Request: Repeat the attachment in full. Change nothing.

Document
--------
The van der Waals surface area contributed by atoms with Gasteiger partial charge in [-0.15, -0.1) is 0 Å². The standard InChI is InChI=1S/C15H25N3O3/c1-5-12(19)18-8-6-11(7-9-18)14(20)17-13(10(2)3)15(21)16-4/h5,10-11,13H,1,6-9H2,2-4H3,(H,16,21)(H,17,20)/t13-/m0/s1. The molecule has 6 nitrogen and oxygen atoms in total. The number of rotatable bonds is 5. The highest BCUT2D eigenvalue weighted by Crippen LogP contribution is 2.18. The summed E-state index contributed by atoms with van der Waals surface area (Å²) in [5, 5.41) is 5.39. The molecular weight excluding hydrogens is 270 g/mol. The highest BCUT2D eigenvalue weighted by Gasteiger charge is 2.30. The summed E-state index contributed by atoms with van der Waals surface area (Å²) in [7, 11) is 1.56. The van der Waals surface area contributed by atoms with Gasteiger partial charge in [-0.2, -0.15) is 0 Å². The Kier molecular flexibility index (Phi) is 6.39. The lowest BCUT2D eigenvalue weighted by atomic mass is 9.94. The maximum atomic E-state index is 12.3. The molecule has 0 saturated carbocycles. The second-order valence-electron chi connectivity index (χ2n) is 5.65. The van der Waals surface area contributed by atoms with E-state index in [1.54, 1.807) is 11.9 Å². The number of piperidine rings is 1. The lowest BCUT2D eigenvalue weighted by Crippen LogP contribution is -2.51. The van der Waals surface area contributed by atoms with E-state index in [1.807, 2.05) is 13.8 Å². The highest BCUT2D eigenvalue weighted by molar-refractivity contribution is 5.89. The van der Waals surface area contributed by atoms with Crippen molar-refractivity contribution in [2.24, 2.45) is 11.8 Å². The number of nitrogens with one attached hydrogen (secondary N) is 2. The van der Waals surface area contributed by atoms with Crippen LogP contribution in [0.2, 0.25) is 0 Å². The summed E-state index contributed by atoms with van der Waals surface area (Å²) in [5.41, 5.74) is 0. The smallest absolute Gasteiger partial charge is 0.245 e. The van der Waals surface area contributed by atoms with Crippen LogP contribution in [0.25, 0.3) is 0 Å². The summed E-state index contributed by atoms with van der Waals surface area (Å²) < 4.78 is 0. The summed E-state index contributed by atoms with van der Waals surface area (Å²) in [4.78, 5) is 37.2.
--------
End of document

The van der Waals surface area contributed by atoms with Gasteiger partial charge in [-0.15, -0.1) is 0 Å². The standard InChI is InChI=1S/C15H25N3O3/c1-5-12(19)18-8-6-11(7-9-18)14(20)17-13(10(2)3)15(21)16-4/h5,10-11,13H,1,6-9H2,2-4H3,(H,16,21)(H,17,20)/t13-/m0/s1. The molecule has 6 nitrogen and oxygen atoms in total. The number of rotatable bonds is 5. The highest BCUT2D eigenvalue weighted by Crippen LogP contribution is 2.18. The summed E-state index contributed by atoms with van der Waals surface area (Å²) in [5, 5.41) is 5.39. The molecular weight excluding hydrogens is 270 g/mol. The highest BCUT2D eigenvalue weighted by Gasteiger charge is 2.30. The summed E-state index contributed by atoms with van der Waals surface area (Å²) in [7, 11) is 1.56. The van der Waals surface area contributed by atoms with Gasteiger partial charge in [-0.2, -0.15) is 0 Å². The Kier molecular flexibility index (Phi) is 6.39. The lowest BCUT2D eigenvalue weighted by atomic mass is 9.94. The maximum atomic E-state index is 12.3. The molecule has 0 saturated carbocycles. The second-order valence-electron chi connectivity index (χ2n) is 5.65. The van der Waals surface area contributed by atoms with E-state index in [1.54, 1.807) is 11.9 Å². The number of piperidine rings is 1. The lowest BCUT2D eigenvalue weighted by Crippen LogP contribution is -2.51. The van der Waals surface area contributed by atoms with E-state index in [1.807, 2.05) is 13.8 Å². The highest BCUT2D eigenvalue weighted by molar-refractivity contribution is 5.89. The van der Waals surface area contributed by atoms with Crippen molar-refractivity contribution in [2.24, 2.45) is 11.8 Å². The number of nitrogens with one attached hydrogen (secondary N) is 2. The van der Waals surface area contributed by atoms with Crippen LogP contribution in [0.2, 0.25) is 0 Å². The summed E-state index contributed by atoms with van der Waals surface area (Å²) in [5.41, 5.74) is 0. The smallest absolute Gasteiger partial charge is 0.245 e. The van der Waals surface area contributed by atoms with Crippen LogP contribution in [0.25, 0.3) is 0 Å². The summed E-state index contributed by atoms with van der Waals surface area (Å²) < 4.78 is 0. The summed E-state index contributed by atoms with van der Waals surface area (Å²) in [4.78, 5) is 37.2.